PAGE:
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Publication numberUS5283153 A
Publication typeGrant
Application numberUS 07/868,745
Publication dateFeb 1, 1994
Filing dateApr 15, 1992
Priority dateApr 15, 1992
Fee statusLapsed
Publication number07868745, 868745, US 5283153 A, US 5283153A, US-A-5283153, US5283153 A, US5283153A
InventorsGuerino G. Sacripante, Grazyna E. Kmiecik-Lawrynowicz, Hock S. Tan, Raj D. Patel
Original AssigneeXerox Corporation
Export CitationBiBTeX, EndNote, RefMan
External Links: USPTO, USPTO Assignment, Espacenet
Encapsulated toner processes
US 5283153 A
Abstract
A process for the preparation of encapsulated toner compositions which comprises dispersing a mixture of addition monomers, an optional preformed polymer resin, a free radical initiator, a colorant comprised of a pigment, dye or mixtures thereof, and shell forming monomer in an aqueous medium containing a cellulose polymer and a first ionic surfactant thereby forming a stable microdroplet suspension; and subsequently adding an aqueous solution of a second stabilizing surfactant followed by the formation of a soluble monomer forming shell wall by interfacial polymerization, and thereafter initiating and completing the core resin-forming free radical polymerization by heating thereby resulting in toner compositions with an average volume particle size of from about 3 to about 7 microns.
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Claims(22)
What is claimed is:
1. A process for the preparation of encapsulated toner compositions consisting essentially of dispersing a mixture of addition monomers, an optional preformed polymer resin, a free radical initiator, a colorant comprised of a pigment, dye or mixtures thereof, and shell forming monomer in an aqueous medium containing a cellulose polymer and a first ionic surfactant thereby forming a stable microdroplet suspension; and subsequently adding an aqueous solution of a second stabilizing surfactant selected from the group consisting of polyvinyl alcohol, polyvinyl acetate, sulfonated polynaphthalene hydroxy cellulose, polyacrylic acid, polymethacrylic acid, and mixtures thereof; followed by the formation of a soluble monomer forming shell wall by interfacial polymerization, and thereafter initiating and completing the core resin-forming free radical polymerization by heating thereby resulting in toner compositions with an average volume particle size of from about 0.5 to about 7 microns, and a particle size distribution of less than about 1.40; and wherein the concentration of the ionic surfactant is from about 0 to about 0.5 percent by weight of water.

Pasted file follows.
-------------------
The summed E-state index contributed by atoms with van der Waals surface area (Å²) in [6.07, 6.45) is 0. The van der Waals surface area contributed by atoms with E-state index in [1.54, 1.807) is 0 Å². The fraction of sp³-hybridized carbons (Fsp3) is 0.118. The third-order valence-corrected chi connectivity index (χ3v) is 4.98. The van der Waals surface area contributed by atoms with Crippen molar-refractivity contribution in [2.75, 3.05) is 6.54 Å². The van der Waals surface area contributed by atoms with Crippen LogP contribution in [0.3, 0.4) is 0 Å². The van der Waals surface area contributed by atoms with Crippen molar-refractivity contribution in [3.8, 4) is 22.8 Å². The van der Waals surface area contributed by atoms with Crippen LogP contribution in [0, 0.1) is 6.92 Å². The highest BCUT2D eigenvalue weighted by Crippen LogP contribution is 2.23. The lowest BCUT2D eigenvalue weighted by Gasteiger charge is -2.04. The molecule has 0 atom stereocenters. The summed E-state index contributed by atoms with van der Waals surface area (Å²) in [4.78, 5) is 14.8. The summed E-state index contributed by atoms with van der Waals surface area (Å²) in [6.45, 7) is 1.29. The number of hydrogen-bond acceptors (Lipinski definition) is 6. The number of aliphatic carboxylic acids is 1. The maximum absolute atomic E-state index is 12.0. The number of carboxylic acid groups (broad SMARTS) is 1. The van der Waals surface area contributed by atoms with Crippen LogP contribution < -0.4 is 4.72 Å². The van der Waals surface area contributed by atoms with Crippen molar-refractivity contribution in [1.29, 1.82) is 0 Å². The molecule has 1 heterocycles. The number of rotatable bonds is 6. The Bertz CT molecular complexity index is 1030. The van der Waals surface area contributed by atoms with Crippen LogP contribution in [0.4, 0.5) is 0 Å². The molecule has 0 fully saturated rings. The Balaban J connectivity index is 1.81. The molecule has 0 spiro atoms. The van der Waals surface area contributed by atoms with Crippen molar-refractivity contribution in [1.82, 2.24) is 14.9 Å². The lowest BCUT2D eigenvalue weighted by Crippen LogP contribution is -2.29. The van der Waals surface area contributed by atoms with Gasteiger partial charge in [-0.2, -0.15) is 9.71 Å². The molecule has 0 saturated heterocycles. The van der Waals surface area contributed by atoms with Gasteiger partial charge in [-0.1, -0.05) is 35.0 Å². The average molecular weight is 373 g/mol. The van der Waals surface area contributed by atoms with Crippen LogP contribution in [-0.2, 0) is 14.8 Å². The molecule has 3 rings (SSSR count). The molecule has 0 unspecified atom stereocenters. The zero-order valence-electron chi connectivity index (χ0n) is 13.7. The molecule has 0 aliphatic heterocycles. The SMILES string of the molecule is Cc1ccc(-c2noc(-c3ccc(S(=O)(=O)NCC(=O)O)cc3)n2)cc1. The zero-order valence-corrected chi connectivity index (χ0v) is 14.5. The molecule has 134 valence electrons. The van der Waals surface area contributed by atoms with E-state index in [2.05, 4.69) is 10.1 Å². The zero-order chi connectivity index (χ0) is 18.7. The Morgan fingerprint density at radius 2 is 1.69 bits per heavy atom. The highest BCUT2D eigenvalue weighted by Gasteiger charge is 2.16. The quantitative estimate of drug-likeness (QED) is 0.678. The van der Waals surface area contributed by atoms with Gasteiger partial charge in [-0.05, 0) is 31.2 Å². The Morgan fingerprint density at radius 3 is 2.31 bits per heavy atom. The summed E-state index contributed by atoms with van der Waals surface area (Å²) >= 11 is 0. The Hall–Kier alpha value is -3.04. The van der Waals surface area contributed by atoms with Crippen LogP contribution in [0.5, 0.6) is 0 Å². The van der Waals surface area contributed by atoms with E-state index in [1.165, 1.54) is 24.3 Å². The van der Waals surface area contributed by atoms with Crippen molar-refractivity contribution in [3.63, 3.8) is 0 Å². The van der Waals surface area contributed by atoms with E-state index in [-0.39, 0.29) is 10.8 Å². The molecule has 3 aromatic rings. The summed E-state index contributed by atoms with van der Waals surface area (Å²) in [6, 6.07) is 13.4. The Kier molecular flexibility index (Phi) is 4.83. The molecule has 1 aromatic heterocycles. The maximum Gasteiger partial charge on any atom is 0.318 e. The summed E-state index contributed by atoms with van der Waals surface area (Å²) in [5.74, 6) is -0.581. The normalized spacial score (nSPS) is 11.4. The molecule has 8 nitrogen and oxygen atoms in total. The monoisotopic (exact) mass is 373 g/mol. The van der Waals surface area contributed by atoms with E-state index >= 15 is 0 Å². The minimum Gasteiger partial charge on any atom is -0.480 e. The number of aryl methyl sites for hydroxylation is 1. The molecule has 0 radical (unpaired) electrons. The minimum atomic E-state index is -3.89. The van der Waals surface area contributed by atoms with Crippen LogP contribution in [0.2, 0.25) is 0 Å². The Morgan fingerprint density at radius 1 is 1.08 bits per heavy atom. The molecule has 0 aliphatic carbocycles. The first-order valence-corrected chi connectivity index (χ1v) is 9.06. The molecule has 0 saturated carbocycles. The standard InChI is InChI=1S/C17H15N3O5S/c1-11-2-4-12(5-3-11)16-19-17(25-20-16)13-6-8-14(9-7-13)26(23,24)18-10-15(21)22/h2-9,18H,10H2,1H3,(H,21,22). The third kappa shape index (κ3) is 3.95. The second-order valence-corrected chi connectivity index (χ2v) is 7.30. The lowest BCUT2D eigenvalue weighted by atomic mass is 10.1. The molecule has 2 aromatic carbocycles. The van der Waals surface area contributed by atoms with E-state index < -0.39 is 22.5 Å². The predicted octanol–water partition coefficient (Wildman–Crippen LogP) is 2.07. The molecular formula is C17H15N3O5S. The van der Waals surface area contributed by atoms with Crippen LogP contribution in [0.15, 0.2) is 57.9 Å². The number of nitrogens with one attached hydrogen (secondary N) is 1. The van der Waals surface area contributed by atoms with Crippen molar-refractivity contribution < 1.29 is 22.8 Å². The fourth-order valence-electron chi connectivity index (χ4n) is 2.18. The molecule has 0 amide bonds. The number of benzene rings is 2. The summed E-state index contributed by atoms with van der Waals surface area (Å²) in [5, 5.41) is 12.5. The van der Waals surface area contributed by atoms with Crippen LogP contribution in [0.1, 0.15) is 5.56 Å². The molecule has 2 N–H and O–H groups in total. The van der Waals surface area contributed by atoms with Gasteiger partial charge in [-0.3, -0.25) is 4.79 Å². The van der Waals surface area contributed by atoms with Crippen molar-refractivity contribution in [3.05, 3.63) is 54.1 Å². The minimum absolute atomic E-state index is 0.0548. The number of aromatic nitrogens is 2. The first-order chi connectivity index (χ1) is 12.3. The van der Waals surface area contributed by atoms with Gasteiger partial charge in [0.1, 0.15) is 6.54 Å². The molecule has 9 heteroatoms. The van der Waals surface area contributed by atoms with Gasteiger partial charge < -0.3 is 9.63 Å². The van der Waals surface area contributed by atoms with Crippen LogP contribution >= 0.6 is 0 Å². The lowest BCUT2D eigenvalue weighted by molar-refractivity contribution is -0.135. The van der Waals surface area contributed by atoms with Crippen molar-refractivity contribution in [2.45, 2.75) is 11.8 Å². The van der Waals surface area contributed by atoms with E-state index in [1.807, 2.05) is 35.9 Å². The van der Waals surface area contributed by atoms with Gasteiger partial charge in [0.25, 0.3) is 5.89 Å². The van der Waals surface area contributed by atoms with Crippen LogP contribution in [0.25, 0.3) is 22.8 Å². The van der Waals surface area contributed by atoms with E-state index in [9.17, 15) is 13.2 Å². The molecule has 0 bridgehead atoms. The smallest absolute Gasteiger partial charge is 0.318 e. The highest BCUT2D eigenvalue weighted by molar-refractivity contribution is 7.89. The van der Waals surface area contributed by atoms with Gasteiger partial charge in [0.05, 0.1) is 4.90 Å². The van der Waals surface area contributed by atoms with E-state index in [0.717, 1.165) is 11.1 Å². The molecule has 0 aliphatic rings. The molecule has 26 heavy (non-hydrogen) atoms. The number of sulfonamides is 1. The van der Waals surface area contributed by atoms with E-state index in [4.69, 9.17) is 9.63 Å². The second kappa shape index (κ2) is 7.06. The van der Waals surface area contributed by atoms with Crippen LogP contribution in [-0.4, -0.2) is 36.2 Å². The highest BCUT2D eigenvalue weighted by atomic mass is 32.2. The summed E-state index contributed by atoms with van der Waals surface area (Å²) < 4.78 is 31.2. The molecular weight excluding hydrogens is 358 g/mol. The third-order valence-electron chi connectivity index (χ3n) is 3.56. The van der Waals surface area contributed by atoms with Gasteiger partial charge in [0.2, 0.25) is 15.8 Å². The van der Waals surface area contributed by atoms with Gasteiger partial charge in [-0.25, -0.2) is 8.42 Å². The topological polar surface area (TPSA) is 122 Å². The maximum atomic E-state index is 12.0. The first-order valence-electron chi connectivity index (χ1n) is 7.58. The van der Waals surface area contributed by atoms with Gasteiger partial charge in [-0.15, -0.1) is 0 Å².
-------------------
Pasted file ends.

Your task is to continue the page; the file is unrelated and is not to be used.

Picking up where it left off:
2. A process in accordance with claim 1 wherein the dispersion is accomplished at a temperature of from about 25° C. to about 35° C.
3. A process in accordance with claim 1 wherein the free radical polymerization is accomplished at a temperature of from about 35° C. to about 120° C., and the interfacial polymerization is accomplished at a temperature of from about 20° C. to about 35° C.
4. A process in accordance with claim 1 wherein the colorant is cyan, magenta, yellow, or mixtures thereof.
5. A process in accordance with claim 1 wherein the shell interfacial polymerization results in a polyurethane, a polyester, a polyamide, a polyether or a polyurea.
6. A process in accordance with claim 1 wherein the projection efficiency of the encapsulated toner is from about 60 percent to about 100 percent transmittance.
7. A process in accordance with claim 1 wherein the cellulose polymer is selected from the group consisting of methylethyl cellulose, hydroxyethylmethyl cellulose, hydroxypropylmethyl cellulose, hydroxy methyl cellulose and mixtures thereof.
8. A process in accordance with claim 1 wherein the ionic surfactant is an inorganic surfactant selected from the group consisting of potasium oleate, potassium caprate, potassium stearate, sodium laurate, sodium dodecylsulfate, sodium oleate, sodium laurate, sodium dodecylbenzyl sulfonate, dialkylbenzyl ammonium chloride, and mixtures thereof; and wherein said inorganic surfactant is selected in an amount of from about 0.005 to about 0.5 percent by weight.
9. A process in accordance with claim 1 wherein the second stabilizing surfactant is present in an amount of from about 0.1 weight percent to about 3 weight percent.
10. A process in accordance with claim 1 wherein the colorant is a cyan blue pigment and there results a toner with an average volume particle size of about 5 microns and a particle size distribution of 1.4.